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Thousands of cases of women being beaten, choked, threatened with weapons and smothered in 2018

The charity is calling for greater protections within the law system for children in particular.

OVER 20,000 DISCLOSURES of domestic violence against women and children were made to Women’s Aid last year, with the charity calling for greater recognition of the risk to children during access arrangements with domestic violence perpetrators.

Alongside 16,994 disclosures of domestic violence against women made to the charity, there were also 3,728 disclosures of child abuse made, according to the organisation’s Impact Report for 2018.

Women’s Aid director Margaret Martin said in the report: “Behind these stark statistics, there are thousands of women who have shared their story with Women’s Aid… They tell us of their darkest fears and the impact the abuse is having on themselves and their children.”

It wants improved State interventions and protections, and said that the risk posed by a domestic violence perpetrator should be taken into account with measures put in place to protect children – including an assumption of no contact – until the child’s safety can be guaranteed.

2018 in brief womens aid

In all, there were 11,112 disclosures of emotional abuse. This included 561 disclosures of being abused online and stalking, and 898 threats to kill the woman, the children, her family or to self-harm.

There were 3,816 disclosures of physical abuse, including women being beaten, choked, being hospitalised, threatened with weapons and smothered.

Included within this were 141 disclosures of abuse while the woman was pregnant, with a number saying they’d experienced miscarriage because of the abuse. 

Furthermore, there were 526 disclosures of sexual abuse, and 1,540 disclosures of financial abuse made to Women’s Aid in 2018.

womens aid

A large majority of women – 84% – who contacted the service in 2018 said they were being abused by a current or former male partner. One in four (27%) were experiencing abuse from a former husband or partner.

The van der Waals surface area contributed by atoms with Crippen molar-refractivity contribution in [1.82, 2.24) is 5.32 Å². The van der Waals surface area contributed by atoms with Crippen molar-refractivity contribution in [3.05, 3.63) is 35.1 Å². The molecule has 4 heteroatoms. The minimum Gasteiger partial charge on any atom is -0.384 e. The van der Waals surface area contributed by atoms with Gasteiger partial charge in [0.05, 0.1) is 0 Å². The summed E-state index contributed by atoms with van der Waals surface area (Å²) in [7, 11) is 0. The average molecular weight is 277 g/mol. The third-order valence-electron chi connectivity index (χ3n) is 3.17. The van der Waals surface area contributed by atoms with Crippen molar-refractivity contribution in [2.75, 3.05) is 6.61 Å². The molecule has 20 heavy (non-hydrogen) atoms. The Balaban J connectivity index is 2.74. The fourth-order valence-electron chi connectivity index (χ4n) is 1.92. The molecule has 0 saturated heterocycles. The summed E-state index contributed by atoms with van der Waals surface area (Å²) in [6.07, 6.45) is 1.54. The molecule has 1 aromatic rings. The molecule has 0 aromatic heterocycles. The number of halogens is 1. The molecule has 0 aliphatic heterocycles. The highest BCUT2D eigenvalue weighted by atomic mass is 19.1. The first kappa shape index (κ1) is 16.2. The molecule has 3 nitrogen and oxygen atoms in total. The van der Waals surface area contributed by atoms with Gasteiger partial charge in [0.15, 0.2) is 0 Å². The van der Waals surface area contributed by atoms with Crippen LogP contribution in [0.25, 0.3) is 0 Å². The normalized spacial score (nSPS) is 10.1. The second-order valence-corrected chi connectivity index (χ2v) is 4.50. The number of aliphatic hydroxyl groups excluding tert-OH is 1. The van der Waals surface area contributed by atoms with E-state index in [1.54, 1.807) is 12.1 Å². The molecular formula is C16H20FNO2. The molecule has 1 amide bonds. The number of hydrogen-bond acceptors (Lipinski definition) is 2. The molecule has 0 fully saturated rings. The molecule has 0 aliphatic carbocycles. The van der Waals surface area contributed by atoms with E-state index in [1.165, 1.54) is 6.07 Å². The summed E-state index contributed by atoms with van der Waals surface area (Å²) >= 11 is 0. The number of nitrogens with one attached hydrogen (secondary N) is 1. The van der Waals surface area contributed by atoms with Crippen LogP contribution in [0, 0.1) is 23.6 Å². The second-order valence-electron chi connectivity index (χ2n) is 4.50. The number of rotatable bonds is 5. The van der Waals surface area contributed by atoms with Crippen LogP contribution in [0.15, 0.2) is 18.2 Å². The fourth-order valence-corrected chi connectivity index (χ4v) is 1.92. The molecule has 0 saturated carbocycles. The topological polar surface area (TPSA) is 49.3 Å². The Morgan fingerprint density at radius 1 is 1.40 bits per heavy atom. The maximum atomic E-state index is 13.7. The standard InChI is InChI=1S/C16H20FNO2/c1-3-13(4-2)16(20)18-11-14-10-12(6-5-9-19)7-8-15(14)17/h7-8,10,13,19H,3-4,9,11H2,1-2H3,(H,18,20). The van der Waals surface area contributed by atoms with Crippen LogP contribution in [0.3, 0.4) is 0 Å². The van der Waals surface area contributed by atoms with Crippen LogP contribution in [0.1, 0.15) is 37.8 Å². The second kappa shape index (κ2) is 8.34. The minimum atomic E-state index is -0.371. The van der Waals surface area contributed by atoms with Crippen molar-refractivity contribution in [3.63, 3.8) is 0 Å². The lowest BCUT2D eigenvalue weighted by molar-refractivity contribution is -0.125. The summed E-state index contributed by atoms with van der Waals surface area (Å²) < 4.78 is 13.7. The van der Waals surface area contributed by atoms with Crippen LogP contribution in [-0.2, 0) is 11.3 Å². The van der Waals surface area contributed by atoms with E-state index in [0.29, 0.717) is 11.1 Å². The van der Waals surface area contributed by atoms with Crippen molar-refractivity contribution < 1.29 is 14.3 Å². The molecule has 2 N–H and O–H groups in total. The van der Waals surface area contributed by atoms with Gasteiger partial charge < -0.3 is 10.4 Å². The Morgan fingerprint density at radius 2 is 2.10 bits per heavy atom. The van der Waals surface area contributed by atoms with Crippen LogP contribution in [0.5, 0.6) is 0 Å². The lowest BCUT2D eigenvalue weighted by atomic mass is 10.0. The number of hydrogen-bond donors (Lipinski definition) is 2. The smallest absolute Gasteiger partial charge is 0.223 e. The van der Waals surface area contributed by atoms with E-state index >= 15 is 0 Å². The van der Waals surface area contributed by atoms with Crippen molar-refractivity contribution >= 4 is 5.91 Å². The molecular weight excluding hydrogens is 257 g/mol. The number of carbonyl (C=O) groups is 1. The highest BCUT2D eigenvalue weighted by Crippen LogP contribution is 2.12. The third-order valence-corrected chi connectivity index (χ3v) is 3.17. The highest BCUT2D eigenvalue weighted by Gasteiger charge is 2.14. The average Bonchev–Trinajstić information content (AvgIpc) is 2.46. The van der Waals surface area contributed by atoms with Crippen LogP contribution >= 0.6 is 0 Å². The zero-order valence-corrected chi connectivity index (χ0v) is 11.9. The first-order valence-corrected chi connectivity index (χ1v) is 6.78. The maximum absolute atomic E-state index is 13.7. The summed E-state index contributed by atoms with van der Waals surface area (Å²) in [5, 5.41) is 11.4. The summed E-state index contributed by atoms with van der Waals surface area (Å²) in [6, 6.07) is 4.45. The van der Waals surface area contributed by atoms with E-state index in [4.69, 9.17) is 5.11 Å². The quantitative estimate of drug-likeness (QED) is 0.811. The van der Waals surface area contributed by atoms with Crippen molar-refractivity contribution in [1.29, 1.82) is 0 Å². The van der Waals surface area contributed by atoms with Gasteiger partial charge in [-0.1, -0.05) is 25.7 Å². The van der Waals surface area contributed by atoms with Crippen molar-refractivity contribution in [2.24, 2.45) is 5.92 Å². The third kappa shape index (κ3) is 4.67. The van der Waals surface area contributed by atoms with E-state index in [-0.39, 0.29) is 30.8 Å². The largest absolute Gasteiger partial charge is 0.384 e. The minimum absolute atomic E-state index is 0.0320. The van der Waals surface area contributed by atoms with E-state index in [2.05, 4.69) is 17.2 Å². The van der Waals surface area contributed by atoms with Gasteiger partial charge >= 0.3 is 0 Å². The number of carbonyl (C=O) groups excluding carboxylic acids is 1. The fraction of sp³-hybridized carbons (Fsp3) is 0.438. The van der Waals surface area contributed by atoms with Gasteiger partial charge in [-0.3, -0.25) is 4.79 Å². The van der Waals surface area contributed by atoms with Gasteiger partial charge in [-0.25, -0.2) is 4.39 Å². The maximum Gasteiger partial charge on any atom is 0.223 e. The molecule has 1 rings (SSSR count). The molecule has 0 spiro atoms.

Many women who contacted Women’s Aid said they were worried about protecting their children, the report said.

Its director Margaret Martin said: “It is heartbreaking to listen to women who are living in a constant state of fear for their children and themselves.

This fear is heightened when women have to facilitate access to the children for the man who has been perpetrating domestic violence. A father’s right to access should not outweigh a child’s right to safety. Child protection and safety should be prioritised in all custody and access proceedings. To do anything less is to fail women and children.

The charity said that it received 483 disclosures of women and 255 disclosures of children being abused during access visits.

The Impact Report will be launched today alongside Minister for Children Katherine Zappone and the Special Rapporteur on Child Protection Geoffrey Shannon.

Speaking ahead of the launch, Minister Zappone said that increased funding of €1.5 million to organisations dealing with domestic, sexual or gender-based violence would be made available this year. 

“The additional funding available this year is a stepping stone,” she said. “We are not quite there yet. But I do believe that we are on the road to achieving something better.

I hope that someday, we can live in an Ireland where all citizens – women, men, and children – are valued and respected without the fear of domestic and sexual violence.

In the conclusion of its report, Women’s Aid recommends that the Family Law system should consider the safety and well-being of any children when granting a barring order and take interim measures to protect them.

It also said that experts should be made available to the court to assess any threat posed to children and the impact of direct and indirect abuse on them. It also suggests that all staff in agencies that support victims of domestic violence be trained to understand the impact of abuse on women and children. 

Martin added: “By sharing their stories in their own voice, these courageous women challenge the victim blaming culture that exists in Irish society; they build an understanding of the impact of domestic abuse; and encourage other women to find their voice and to seek support.”

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Sean Murray

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